Important Amendments made to the Malta Residence and Visa ProgrammeBy Admin Admin With With 0 Comments
By virtue of Legal Notice 189 of 2017 published on 4th July, 2017, significant amendments have been made to the Malta Residence and Visa Regulations (hereunder referred to as the “principal regulations”) introduced in 2015, which seek to improve the Malta Residence and Visa Programme already in place. Such programme has the end objective of providing foreign applicants and their eligible dependents with the opportunity to obtain and retain residence and visa permits in Malta. Amongst the various changes made, this article seeks to review the most crucial ones that undoubtedly leave a noteworthy impact on the way foreign applicants are to approach this Programme.
It is noteworthy to point out an amendment that has re-worded several provisions in the principal regulations. Identity Malta, which was the appointed responsible authority for the Malta Residence and Visa Programme has been substituted with the Malta Residence and Visa Agency.
Furthermore, while the contribution of the main applicant has remained unchanged at Euro 30,000 which covers the main applicant, spouse, and the children of the main applicant and/or the spouse at application stage, an additional Euro 5,000 non-refundable contribution has been introduced per parent or grandparent of the main applicant or of the spouse at application stage.
While various definitions have been revamped by the new regulations of 2017, the most important amendment is that made to the definition of the term “dependent”. This is because the age restriction of 26 years or younger attached to adult dependants of the main applicant or of his/her spouse until he/she would turn 27 has been completely removed.
As a result, it is now possible for any adult dependent of the main applicant or of his/her spouse, who is unmarried and economically dependent on the main applicant can be included as a dependant of the main applicant for the purposes of the Programme irrespective of the age, and Malta residency and visa rights would not be lost upon his turning 27.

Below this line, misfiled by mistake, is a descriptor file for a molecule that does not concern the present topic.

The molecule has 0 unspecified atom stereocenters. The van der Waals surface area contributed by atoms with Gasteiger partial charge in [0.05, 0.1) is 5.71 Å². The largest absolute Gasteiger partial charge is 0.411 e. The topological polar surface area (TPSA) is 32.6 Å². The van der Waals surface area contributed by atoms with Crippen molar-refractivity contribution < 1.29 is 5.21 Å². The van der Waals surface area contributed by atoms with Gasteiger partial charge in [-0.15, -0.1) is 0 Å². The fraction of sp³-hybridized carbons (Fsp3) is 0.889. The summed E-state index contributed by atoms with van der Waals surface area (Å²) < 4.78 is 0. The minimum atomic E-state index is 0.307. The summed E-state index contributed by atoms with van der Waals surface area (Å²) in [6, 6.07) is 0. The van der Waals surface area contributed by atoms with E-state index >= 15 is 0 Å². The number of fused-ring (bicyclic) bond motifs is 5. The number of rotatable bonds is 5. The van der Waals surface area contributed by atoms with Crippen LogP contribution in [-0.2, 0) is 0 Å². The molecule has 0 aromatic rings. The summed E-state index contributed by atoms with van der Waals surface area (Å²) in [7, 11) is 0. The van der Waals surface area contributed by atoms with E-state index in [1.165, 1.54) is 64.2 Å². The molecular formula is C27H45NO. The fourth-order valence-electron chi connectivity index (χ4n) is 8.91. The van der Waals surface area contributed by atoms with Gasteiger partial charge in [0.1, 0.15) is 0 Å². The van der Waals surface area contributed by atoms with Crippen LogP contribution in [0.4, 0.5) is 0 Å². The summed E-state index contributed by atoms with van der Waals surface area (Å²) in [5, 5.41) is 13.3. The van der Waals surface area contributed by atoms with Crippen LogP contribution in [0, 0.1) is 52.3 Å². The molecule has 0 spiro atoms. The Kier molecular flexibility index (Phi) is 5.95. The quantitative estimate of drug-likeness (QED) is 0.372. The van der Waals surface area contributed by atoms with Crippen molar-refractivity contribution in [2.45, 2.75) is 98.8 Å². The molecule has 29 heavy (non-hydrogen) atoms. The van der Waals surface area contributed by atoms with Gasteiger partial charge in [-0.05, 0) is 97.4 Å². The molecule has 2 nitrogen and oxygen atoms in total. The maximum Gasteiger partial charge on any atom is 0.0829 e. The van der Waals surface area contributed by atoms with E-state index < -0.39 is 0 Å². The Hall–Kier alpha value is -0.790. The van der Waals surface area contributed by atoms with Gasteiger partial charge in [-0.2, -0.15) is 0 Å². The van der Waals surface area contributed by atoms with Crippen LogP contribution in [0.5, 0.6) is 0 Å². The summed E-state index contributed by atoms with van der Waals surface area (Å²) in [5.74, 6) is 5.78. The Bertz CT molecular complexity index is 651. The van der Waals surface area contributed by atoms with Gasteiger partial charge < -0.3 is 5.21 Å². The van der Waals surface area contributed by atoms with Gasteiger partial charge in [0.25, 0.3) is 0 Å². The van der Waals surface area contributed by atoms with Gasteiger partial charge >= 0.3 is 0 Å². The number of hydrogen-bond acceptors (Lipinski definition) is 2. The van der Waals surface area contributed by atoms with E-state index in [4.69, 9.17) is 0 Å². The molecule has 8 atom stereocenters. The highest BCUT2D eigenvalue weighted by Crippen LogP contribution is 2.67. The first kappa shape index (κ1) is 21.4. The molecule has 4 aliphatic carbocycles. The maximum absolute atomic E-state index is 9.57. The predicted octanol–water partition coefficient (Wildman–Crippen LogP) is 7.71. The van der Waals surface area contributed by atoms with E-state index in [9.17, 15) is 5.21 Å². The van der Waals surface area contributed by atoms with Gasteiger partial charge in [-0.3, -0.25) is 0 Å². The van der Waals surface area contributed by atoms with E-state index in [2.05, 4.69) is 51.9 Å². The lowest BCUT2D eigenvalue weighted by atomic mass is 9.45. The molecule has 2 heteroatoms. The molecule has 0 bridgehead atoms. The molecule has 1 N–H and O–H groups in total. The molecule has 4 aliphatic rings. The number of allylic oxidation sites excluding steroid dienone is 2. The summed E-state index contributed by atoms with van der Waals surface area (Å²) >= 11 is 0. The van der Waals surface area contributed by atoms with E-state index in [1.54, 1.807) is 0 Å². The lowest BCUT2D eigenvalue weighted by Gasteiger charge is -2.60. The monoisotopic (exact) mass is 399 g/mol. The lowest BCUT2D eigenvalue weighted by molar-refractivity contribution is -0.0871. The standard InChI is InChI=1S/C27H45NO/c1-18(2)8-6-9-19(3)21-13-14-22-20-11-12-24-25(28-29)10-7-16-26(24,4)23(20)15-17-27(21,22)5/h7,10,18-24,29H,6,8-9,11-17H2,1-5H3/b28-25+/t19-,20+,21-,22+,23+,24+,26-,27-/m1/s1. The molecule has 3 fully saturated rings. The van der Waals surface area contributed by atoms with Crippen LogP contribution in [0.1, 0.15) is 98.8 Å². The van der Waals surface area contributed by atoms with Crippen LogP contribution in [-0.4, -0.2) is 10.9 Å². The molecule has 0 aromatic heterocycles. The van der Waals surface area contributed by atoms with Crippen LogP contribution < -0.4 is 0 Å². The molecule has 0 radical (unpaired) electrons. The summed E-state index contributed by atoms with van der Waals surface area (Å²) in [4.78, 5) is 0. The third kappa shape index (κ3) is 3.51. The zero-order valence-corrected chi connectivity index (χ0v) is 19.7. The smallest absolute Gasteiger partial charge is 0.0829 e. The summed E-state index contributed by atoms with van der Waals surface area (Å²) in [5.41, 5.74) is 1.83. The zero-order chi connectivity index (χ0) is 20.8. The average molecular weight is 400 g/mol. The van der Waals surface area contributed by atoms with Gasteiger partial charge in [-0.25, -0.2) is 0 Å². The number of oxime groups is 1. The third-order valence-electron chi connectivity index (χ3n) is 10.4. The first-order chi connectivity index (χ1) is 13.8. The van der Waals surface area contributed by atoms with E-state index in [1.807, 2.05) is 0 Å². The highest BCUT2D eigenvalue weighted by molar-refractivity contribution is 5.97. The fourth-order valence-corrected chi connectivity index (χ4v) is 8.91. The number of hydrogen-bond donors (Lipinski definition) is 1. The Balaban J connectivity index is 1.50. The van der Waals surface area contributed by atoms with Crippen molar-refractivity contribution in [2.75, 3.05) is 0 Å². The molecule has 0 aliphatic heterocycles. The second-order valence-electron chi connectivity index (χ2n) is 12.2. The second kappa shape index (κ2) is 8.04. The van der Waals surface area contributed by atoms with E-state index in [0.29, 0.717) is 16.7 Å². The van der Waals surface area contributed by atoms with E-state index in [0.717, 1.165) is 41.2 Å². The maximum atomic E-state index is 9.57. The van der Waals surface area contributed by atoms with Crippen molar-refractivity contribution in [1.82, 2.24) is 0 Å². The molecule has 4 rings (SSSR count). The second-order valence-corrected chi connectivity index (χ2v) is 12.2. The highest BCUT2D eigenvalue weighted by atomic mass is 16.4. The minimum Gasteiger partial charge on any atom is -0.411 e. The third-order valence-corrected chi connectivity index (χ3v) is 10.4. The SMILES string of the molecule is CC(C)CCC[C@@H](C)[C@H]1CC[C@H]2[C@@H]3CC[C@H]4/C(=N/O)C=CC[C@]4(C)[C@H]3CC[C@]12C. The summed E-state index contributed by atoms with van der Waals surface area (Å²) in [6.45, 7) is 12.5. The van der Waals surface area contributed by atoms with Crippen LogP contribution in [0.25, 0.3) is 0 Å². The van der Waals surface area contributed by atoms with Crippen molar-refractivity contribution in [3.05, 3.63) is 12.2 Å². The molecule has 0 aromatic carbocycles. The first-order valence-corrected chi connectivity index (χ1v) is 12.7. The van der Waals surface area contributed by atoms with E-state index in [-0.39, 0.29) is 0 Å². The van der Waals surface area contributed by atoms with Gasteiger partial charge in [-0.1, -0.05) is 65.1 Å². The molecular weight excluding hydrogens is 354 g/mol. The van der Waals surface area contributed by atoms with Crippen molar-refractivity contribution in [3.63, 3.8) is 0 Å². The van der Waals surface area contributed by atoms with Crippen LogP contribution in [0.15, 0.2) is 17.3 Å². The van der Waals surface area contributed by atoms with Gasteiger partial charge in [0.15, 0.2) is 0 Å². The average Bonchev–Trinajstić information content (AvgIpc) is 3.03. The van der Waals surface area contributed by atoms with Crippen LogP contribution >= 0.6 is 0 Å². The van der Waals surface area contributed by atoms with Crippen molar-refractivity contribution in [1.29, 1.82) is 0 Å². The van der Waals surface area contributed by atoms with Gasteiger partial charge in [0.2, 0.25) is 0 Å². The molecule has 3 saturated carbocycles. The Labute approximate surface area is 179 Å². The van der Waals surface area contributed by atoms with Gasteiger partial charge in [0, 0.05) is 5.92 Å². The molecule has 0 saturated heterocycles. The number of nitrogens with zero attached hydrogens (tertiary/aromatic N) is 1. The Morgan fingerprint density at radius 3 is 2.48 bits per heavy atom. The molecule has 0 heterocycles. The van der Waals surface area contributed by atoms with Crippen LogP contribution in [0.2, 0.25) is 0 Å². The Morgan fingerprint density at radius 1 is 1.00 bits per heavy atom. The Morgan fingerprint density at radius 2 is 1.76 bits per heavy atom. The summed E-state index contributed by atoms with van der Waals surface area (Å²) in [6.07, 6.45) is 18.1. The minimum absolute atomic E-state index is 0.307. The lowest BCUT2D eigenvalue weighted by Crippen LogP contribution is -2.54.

Furthermore, according to Regulation 5(5), where such dependent gets married at a later stage, the main applicant would have the right to include the spouse of the adult dependant and his / her children on the Main Beneficiary Certificate against a non-refundable administration fee of Euro 5,000 per additional person, subject to a successful due diligence check.
An amended Regulation 9 now also eliminates a burdensome restriction. Prior to the 2017 Legal Notice, under Regulation 9(1)(b) of the principal regulations, any beneficiary of the Programme would have ceased to benefit from it if he/she would have become or applied to become, a long-term resident of Malta as defined by the Status of Long-Term Residents (Third Country Nationals) Regulations. Long-term residents are defined as persons who reside legally and continuously in Malta for a period of five years without any interruption. Thus, any beneficiary of the Programme had to spend at least 6 consecutive months, or 10 months in aggregate in a five-year period to continue benefitting from this programme. The 2017 regulations have removed this restriction, which means that the main beneficiary and the eligible dependants can now reside in Malta for an indefinite period.
Since its introduction in 2015, the Residence and Visa Programme has proved to be a successful programme in Malta competing with others in the global residence-by-investment marketplace. This is why the above-mentioned amendments introduced in July 2017 are sure to increase the number of applicants wishing to benefit from all that Malta offers in this respect.
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